I have been honored to join a group of artists asked by the Jackson Hole Land Trust to focus on various properties protected by the Land Trust. The project will culminate in an exhibition and sale at the annual JHLT picnic on August 13th. My assigned space is called the Wilson Wetlands, a small intimate wetland located right in the middle of Wilson, WY.

I never noticed it before when I drove by, but by spending some time there I understand its importance. Besides being a very lovely respite to wander through for humans, it hosts a number of critters and plants that rely on wetlands for survival. Wetlands are so often drained, altered, or covered over to create more land for us humans. Without these wetlands these critters, plants and birds would not be a part of our lives. Though I often paint vast expansive landscapes, my theme for this collection will be something much more close up – wetland birds. I made a recording of bird sounds on one visit so I could not only identify who made the sounds, but also to have something wonderful to listen to while painting.

– Kay Stratman

View22: Field Study!

Jackson Hole Land Trust Announces View22: Field Study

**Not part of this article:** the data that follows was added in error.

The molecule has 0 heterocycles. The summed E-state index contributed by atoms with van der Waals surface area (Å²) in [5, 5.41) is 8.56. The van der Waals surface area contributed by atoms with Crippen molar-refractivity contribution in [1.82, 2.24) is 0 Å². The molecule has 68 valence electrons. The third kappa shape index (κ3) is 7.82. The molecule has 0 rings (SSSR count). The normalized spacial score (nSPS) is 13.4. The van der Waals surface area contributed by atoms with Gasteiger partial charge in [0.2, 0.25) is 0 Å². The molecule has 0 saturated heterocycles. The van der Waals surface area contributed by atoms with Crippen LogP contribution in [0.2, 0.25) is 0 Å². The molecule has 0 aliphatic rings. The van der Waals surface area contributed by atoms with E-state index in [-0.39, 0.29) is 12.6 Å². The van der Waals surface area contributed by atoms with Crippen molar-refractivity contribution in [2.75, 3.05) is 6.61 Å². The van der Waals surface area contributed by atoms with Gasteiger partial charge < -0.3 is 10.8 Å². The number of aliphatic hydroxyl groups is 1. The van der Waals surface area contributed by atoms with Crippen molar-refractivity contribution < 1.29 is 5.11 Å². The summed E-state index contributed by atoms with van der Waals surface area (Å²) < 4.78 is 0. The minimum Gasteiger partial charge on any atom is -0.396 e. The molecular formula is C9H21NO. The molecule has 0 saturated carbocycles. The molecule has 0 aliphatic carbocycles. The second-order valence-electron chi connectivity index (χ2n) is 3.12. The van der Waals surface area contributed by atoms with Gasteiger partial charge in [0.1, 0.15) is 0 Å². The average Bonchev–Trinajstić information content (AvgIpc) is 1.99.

View22 seeks to unite art and conservation to cultivate a deeper sense of place in throughout Western Wyoming. By pairing local artists with iconic and treasured JHLT protected properties – and sharing these experiences with the public through blog posts, artist demonstrations, and a fundraising art show – the View22 project raises awareness for the importance of open space protection for the valley’s wildlife, community, and artists. The project was launched in 2013 together with local artists Kathryn Turner, Jennifer Hoffman, and Bill Sawczuk. In 2014, Kay Northup, Lee Riddell, and Travis Walker joined the project. In 2015, we expanded the project in celebration of the Jackson Hole Land Trust’s 35th anniversary to showcase 35 local artists working in a variety of visual media. The 2016 View22: Open Studio Project included 21 local artists and explored easement-protected open access properties throughout Teton County.